It’s much easier to buy a plant from a nursery that sells natives. However, all the fuss is worth it. Butterflies love Matilija poppy, it is truly spectacular, and it requires next to no care or water once established.

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The California marigold (Tagetes lemonii) is another striking native that attracts butterflies. I first noticed this plant growing out of a crack in a Berkeley sidewalk a couple of years ago, and since then I have seen it everywhere. It is a shrub-like perennial, with golden-orange flowers and dark blue-green pointed leaves that smell like a combination of citrus, lavender and mint. It needs low to moderate water and looks wonderful with red poppies and blue salvia.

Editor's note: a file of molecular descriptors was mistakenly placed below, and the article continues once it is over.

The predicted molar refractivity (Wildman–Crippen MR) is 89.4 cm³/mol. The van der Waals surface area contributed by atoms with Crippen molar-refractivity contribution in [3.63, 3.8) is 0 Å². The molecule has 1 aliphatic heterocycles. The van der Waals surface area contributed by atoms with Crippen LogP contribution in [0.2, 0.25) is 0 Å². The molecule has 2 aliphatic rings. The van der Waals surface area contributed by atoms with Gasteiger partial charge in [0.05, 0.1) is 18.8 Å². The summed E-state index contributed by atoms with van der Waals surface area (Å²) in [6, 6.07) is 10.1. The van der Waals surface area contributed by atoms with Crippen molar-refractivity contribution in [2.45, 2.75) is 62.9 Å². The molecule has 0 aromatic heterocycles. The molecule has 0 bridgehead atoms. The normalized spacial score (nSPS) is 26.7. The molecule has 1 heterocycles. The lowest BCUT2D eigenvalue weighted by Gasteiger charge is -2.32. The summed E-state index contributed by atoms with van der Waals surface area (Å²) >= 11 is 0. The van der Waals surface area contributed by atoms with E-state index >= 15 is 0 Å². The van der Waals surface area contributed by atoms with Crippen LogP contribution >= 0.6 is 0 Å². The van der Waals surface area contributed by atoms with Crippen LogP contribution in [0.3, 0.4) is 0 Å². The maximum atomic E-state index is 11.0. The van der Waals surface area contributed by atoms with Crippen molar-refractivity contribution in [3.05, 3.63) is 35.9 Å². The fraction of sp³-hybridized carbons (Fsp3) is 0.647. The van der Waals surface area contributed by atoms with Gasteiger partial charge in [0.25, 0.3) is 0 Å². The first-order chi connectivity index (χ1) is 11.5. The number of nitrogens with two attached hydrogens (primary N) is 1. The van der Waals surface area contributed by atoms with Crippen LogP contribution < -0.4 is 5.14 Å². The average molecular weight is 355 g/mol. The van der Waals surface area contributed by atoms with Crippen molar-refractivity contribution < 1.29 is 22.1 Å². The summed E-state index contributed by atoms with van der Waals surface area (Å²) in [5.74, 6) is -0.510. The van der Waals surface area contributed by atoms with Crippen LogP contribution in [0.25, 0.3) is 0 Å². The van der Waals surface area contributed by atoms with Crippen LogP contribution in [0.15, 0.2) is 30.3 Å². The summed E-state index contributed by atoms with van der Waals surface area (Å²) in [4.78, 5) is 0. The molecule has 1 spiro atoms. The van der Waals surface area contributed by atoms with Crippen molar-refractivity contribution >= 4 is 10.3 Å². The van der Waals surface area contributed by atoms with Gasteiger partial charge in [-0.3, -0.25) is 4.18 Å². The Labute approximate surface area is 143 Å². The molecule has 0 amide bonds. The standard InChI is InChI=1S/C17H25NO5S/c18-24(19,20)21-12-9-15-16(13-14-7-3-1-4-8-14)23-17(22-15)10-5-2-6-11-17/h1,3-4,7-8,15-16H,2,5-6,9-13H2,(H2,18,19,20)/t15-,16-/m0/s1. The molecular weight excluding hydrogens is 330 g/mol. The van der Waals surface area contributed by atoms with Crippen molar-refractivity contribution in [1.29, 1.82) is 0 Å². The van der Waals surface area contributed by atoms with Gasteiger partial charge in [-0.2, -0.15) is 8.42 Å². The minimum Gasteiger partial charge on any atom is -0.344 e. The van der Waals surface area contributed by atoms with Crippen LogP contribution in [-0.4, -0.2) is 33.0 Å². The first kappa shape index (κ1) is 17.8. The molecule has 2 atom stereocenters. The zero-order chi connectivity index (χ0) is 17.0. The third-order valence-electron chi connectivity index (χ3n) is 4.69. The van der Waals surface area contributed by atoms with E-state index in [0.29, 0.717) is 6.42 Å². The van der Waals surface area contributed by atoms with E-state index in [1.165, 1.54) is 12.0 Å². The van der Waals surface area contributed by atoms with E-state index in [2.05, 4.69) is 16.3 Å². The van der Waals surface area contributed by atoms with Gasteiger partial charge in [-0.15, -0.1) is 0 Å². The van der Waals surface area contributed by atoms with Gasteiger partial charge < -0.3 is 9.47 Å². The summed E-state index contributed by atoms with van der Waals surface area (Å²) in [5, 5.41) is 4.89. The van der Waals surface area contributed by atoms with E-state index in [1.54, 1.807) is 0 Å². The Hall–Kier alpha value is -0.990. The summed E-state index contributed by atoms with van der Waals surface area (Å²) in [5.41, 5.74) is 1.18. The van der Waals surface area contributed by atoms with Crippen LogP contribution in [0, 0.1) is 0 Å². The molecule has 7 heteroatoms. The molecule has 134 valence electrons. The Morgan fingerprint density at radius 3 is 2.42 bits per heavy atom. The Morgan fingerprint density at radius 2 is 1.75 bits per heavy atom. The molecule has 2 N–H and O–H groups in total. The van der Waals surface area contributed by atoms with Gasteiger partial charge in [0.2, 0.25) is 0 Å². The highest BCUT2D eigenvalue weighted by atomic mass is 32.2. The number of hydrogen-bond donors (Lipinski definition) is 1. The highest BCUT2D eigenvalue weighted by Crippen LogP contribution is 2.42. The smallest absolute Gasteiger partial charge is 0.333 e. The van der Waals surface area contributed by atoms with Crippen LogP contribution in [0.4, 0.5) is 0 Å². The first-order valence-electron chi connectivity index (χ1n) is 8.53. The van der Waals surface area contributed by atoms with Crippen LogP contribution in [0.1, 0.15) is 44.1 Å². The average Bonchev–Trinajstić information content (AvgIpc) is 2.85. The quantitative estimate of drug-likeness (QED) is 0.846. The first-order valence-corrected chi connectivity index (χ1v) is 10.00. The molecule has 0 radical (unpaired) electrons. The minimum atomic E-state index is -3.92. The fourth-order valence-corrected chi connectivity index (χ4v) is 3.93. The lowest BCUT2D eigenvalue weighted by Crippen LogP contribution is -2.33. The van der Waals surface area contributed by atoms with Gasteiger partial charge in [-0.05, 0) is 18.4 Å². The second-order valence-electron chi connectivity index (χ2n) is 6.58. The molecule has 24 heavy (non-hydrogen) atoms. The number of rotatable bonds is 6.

Mock orange (Philadelphus lewisii) is a native shrub that is covered with sweet-smelling white blossoms that butterflies can’t resist. It is drought tolerant.

Many flowers that lure butterflies can be planted from seed. Try native milkweeds if you want Monarch butterflies in your yard. The showy milkweed (Asclepius speciosa) and Mexican whorled milkweed (Asclepius fascicularis) like the sun and, again, need little water. The purple coneflower (Echinacea) and sunflower (Helianthus) are also good choices, as are native yarrows (Achillea multifolium californicum and Achillea multifolium rosea).

Cosmos and zinnias are also easy to grow from seed and are good choices for attracting pollinators. Their flowers are of differing heights, so there is lots of movement from the butterflies as they consume nectar.